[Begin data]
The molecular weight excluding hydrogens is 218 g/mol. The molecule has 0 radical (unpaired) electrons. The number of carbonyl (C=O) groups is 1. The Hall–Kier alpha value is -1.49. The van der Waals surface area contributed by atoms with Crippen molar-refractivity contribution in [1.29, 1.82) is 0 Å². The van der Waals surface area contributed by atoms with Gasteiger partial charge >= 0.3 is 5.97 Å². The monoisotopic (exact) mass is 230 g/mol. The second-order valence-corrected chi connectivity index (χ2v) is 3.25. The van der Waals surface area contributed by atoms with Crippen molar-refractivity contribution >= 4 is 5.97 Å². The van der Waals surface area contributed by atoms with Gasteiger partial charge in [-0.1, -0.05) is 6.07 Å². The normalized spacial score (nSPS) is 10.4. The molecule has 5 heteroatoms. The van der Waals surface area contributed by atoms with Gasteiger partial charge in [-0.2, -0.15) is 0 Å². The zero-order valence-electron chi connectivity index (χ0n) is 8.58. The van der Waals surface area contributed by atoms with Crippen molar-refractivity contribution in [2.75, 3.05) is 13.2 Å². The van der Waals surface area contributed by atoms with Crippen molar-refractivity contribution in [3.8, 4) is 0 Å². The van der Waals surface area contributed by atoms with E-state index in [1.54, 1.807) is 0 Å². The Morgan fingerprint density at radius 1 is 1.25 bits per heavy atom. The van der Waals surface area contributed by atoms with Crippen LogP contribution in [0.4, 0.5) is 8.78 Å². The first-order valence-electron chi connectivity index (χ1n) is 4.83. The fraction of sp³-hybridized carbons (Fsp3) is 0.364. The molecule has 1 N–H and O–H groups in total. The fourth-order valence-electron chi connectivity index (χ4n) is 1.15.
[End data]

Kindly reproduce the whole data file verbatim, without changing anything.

The molecular weight excluding hydrogens is 218 g/mol. The molecule has 0 radical (unpaired) electrons. The number of carbonyl (C=O) groups is 1. The Hall–Kier alpha value is -1.49. The van der Waals surface area contributed by atoms with Crippen molar-refractivity contribution in [1.29, 1.82) is 0 Å². The van der Waals surface area contributed by atoms with Gasteiger partial charge >= 0.3 is 5.97 Å². The monoisotopic (exact) mass is 230 g/mol. The second-order valence-corrected chi connectivity index (χ2v) is 3.25. The van der Waals surface area contributed by atoms with Crippen molar-refractivity contribution >= 4 is 5.97 Å². The van der Waals surface area contributed by atoms with Gasteiger partial charge in [-0.1, -0.05) is 6.07 Å². The normalized spacial score (nSPS) is 10.4. The molecule has 5 heteroatoms. The van der Waals surface area contributed by atoms with Gasteiger partial charge in [-0.2, -0.15) is 0 Å². The zero-order valence-electron chi connectivity index (χ0n) is 8.58. The van der Waals surface area contributed by atoms with Crippen molar-refractivity contribution in [2.75, 3.05) is 13.2 Å². The van der Waals surface area contributed by atoms with Crippen molar-refractivity contribution in [3.8, 4) is 0 Å². The van der Waals surface area contributed by atoms with E-state index in [1.54, 1.807) is 0 Å². The Morgan fingerprint density at radius 1 is 1.25 bits per heavy atom. The van der Waals surface area contributed by atoms with Crippen LogP contribution in [0.4, 0.5) is 8.78 Å². The first-order valence-electron chi connectivity index (χ1n) is 4.83. The fraction of sp³-hybridized carbons (Fsp3) is 0.364. The molecule has 1 N–H and O–H groups in total. The fourth-order valence-electron chi connectivity index (χ4n) is 1.15.